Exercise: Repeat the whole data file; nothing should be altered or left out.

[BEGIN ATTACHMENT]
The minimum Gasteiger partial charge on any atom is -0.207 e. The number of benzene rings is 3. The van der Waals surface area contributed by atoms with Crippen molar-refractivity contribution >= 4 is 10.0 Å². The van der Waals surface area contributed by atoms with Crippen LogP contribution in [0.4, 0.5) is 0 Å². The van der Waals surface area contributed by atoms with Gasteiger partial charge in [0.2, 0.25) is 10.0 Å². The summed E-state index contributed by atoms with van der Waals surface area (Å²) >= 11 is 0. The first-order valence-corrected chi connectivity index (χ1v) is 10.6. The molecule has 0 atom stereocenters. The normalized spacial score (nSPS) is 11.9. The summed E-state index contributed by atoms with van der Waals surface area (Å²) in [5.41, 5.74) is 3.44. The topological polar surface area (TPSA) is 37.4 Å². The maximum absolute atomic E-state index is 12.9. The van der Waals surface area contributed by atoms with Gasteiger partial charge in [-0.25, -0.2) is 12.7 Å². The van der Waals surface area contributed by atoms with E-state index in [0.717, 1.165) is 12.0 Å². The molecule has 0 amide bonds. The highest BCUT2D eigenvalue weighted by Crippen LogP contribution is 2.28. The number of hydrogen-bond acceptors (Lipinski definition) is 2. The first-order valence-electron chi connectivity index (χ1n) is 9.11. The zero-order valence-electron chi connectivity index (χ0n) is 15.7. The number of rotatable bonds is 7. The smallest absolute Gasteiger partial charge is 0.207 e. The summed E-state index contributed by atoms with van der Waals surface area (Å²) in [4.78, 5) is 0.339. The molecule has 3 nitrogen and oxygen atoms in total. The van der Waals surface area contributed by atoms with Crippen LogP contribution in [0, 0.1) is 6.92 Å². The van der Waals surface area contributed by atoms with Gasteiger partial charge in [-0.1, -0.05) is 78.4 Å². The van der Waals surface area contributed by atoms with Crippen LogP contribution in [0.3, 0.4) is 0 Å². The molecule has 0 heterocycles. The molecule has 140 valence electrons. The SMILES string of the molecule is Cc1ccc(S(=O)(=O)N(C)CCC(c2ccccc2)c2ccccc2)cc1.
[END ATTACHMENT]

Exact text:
The minimum Gasteiger partial charge on any atom is -0.207 e. The number of benzene rings is 3. The van der Waals surface area contributed by atoms with Crippen molar-refractivity contribution >= 4 is 10.0 Å². The van der Waals surface area contributed by atoms with Crippen LogP contribution in [0.4, 0.5) is 0 Å². The van der Waals surface area contributed by atoms with Gasteiger partial charge in [0.2, 0.25) is 10.0 Å². The summed E-state index contributed by atoms with van der Waals surface area (Å²) >= 11 is 0. The first-order valence-corrected chi connectivity index (χ1v) is 10.6. The molecule has 0 atom stereocenters. The normalized spacial score (nSPS) is 11.9. The summed E-state index contributed by atoms with van der Waals surface area (Å²) in [5.41, 5.74) is 3.44. The topological polar surface area (TPSA) is 37.4 Å². The maximum absolute atomic E-state index is 12.9. The van der Waals surface area contributed by atoms with Gasteiger partial charge in [-0.25, -0.2) is 12.7 Å². The van der Waals surface area contributed by atoms with E-state index in [0.717, 1.165) is 12.0 Å². The molecule has 0 amide bonds. The highest BCUT2D eigenvalue weighted by Crippen LogP contribution is 2.28. The number of hydrogen-bond acceptors (Lipinski definition) is 2. The first-order valence-electron chi connectivity index (χ1n) is 9.11. The zero-order valence-electron chi connectivity index (χ0n) is 15.7. The number of rotatable bonds is 7. The smallest absolute Gasteiger partial charge is 0.207 e. The summed E-state index contributed by atoms with van der Waals surface area (Å²) in [4.78, 5) is 0.339. The molecule has 3 nitrogen and oxygen atoms in total. The van der Waals surface area contributed by atoms with Crippen LogP contribution in [0, 0.1) is 6.92 Å². The van der Waals surface area contributed by atoms with Gasteiger partial charge in [-0.1, -0.05) is 78.4 Å². The van der Waals surface area contributed by atoms with Crippen LogP contribution in [0.3, 0.4) is 0 Å². The molecule has 0 heterocycles. The molecule has 140 valence electrons. The SMILES string of the molecule is Cc1ccc(S(=O)(=O)N(C)CCC(c2ccccc2)c2ccccc2)cc1.